How-to for Institutions Beginning their Race Equity Journey
"Race is a social construct that has deep societal impact. Our nation’s history of racism has been codified through systems such as slavery, education, and housing — all issues that the social sector seeks to address. As such, the social sector has a mandate to eliminate racism at all levels on which it exists and shift its axis towards race equity." This statement sets the tone and context for a report by Equity in the Center, which tackles how organizations can begin the race equity journey in their respective institutions.
The authors of Awake to Woke to Work: Building a Race Equity Culture have identified seven strategic elements of an organization that, when leveraged, can build momentum towards a culture of racial equity at an institutional scale, including: senior leadership, management, board of directors, community (or the populations served by the organization), learning environment (or investment in staff capacity), data, and organizational culture.
"There is no singular or ‘right’ way to engage in race equity work," explain the authors. But Equity in the Center provides actionable steps your organization can take towards that goal. Naming race equity work as a strategic imperative for your organization is central among those steps. "Define and communicate how race equity connects to your mission, vision, organizational values, and strategies," points out the report.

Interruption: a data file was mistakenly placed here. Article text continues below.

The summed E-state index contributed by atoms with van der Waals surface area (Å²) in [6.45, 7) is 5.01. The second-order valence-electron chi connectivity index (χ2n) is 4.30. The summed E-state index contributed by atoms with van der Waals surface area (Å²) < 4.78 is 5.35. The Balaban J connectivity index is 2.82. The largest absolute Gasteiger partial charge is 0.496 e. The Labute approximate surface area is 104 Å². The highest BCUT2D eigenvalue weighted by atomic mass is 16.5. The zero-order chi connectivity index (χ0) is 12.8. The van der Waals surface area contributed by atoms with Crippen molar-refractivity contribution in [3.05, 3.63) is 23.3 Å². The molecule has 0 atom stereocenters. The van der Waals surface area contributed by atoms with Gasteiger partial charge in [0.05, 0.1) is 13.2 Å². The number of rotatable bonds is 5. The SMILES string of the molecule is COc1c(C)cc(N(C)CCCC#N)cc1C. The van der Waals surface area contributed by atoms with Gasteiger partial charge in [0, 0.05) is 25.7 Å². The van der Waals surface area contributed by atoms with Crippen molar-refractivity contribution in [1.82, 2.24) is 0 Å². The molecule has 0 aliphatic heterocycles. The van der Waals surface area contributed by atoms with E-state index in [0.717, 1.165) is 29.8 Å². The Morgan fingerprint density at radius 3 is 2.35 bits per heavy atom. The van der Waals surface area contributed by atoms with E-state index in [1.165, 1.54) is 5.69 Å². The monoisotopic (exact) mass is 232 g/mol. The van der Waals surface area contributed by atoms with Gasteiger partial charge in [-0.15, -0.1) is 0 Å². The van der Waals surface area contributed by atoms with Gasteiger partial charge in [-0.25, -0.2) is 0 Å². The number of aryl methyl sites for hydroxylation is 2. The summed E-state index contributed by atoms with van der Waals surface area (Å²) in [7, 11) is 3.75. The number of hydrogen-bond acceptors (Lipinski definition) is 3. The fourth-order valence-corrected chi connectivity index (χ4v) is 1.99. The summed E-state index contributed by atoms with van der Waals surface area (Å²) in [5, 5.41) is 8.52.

The authors also break down the understanding of a race equity culture and the nature of the work required to create and sustain such a culture within an institution. The importance of this philosophy is stressed throughout the study:
Organizations that intentionally infuse their strategy with race equity and use it as a key operational driver can weaken structural racism and, through a race-conscious lens, broaden the reach of their work to long-marginalized individuals. The impact of these efforts will reverberate not only within the populations served by social sector organizations, but also within the organizations themselves.